Five things to know about questionable scripts

The Pharmacy Board says you should back your own judgement on safety
right and wrong

Pharmacists should rely on their own judgement — not the doctor — when it comes to dispensing potentially unsafe medications, according to the Pharmacy Board.

Following several recent reports of scripts for unsafe doses of codeine, the board has reinforced that its dispensing guidelines require pharmacists to put patient safety first.

Here are five things the board wants pharmacists to know:

  1. Pharmacists should independently decide if the medicine is safe for the patient. Consider the dose, frequency, administration and duration of treatment, as well as other medicines taken by the patient, and their medical history.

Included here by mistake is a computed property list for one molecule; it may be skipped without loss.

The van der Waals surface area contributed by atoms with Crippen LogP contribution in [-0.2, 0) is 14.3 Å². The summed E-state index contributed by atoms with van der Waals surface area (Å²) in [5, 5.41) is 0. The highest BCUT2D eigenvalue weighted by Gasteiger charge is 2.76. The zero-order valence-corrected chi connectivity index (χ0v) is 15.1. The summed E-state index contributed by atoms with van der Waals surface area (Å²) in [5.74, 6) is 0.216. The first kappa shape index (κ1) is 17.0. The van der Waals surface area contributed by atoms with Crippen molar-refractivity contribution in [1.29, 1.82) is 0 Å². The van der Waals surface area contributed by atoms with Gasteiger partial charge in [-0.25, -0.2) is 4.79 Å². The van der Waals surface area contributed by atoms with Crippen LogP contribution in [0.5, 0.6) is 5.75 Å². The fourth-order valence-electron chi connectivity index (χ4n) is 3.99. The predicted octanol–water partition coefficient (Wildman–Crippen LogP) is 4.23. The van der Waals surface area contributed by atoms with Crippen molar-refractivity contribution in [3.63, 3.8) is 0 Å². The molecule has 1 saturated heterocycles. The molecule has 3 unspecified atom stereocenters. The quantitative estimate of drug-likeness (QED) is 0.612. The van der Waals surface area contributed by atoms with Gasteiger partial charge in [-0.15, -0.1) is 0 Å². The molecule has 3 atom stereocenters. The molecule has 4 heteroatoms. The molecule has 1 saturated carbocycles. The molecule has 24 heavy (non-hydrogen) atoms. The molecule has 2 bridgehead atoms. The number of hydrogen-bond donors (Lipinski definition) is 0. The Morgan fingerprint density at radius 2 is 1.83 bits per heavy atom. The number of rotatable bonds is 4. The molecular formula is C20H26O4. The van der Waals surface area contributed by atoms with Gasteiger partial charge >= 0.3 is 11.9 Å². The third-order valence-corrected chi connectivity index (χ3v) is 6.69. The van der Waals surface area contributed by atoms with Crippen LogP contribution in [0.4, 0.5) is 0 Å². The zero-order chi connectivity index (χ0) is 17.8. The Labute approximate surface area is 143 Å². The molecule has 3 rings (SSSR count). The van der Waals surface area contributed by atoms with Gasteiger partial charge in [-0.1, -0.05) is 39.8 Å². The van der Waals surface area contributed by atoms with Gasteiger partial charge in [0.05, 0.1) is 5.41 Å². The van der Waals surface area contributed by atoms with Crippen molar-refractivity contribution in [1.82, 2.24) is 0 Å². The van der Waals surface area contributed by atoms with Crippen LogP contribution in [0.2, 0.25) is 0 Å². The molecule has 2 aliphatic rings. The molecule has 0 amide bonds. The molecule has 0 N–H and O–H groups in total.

2. Seek patient permission before contacting the prescriber to discuss the script.
  3. If the doctor can’t be reached, or if there is a difference of opinion about the safety of the medicine, pharmacists should rely on their own professional judgement.
  4. If the medicine is not dispensed, discuss reasons why and possible alternative medications with the patient. The reasons for not dispensing the medicine and the discussion with the patient should be documented.
  5. Record details about the script, as well as the patient’s illness and medication history in the dispensing record and, if possible, health record. The aim is to have the information on hand to ensure the safety of any future medicines.

Background:

Dangerous script inspires #metoo-style campaign for pharmacists